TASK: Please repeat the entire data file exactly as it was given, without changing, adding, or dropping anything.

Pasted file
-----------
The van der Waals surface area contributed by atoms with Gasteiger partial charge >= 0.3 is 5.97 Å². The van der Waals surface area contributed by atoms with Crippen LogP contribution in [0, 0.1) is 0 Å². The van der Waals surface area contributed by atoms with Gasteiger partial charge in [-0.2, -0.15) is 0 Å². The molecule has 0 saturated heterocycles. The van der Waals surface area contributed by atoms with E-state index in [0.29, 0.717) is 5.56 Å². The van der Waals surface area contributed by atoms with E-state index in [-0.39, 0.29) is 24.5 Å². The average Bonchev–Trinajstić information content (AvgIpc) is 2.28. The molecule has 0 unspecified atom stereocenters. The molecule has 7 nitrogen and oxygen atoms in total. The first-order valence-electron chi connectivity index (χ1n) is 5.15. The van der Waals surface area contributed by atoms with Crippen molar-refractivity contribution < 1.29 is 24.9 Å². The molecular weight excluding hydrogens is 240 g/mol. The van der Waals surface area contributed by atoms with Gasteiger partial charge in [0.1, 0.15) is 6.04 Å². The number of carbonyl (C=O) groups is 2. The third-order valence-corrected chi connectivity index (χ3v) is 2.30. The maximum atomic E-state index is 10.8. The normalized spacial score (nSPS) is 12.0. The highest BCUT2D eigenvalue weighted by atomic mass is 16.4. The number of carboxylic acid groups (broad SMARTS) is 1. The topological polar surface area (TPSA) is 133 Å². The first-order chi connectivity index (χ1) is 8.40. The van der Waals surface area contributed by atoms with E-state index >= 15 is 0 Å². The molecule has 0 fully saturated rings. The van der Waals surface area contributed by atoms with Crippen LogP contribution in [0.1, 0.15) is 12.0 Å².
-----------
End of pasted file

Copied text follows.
The van der Waals surface area contributed by atoms with Gasteiger partial charge >= 0.3 is 5.97 Å². The van der Waals surface area contributed by atoms with Crippen LogP contribution in [0, 0.1) is 0 Å². The van der Waals surface area contributed by atoms with Gasteiger partial charge in [-0.2, -0.15) is 0 Å². The molecule has 0 saturated heterocycles. The van der Waals surface area contributed by atoms with E-state index in [0.29, 0.717) is 5.56 Å². The van der Waals surface area contributed by atoms with E-state index in [-0.39, 0.29) is 24.5 Å². The average Bonchev–Trinajstić information content (AvgIpc) is 2.28. The molecule has 0 unspecified atom stereocenters. The molecule has 7 nitrogen and oxygen atoms in total. The first-order valence-electron chi connectivity index (χ1n) is 5.15. The van der Waals surface area contributed by atoms with Crippen molar-refractivity contribution < 1.29 is 24.9 Å². The molecular weight excluding hydrogens is 240 g/mol. The van der Waals surface area contributed by atoms with Gasteiger partial charge in [0.1, 0.15) is 6.04 Å². The number of carbonyl (C=O) groups is 2. The third-order valence-corrected chi connectivity index (χ3v) is 2.30. The maximum atomic E-state index is 10.8. The normalized spacial score (nSPS) is 12.0. The highest BCUT2D eigenvalue weighted by atomic mass is 16.4. The number of carboxylic acid groups (broad SMARTS) is 1. The topological polar surface area (TPSA) is 133 Å². The first-order chi connectivity index (χ1) is 8.40. The van der Waals surface area contributed by atoms with E-state index >= 15 is 0 Å². The molecule has 0 fully saturated rings. The van der Waals surface area contributed by atoms with Crippen LogP contribution in [0.1, 0.15) is 12.0 Å².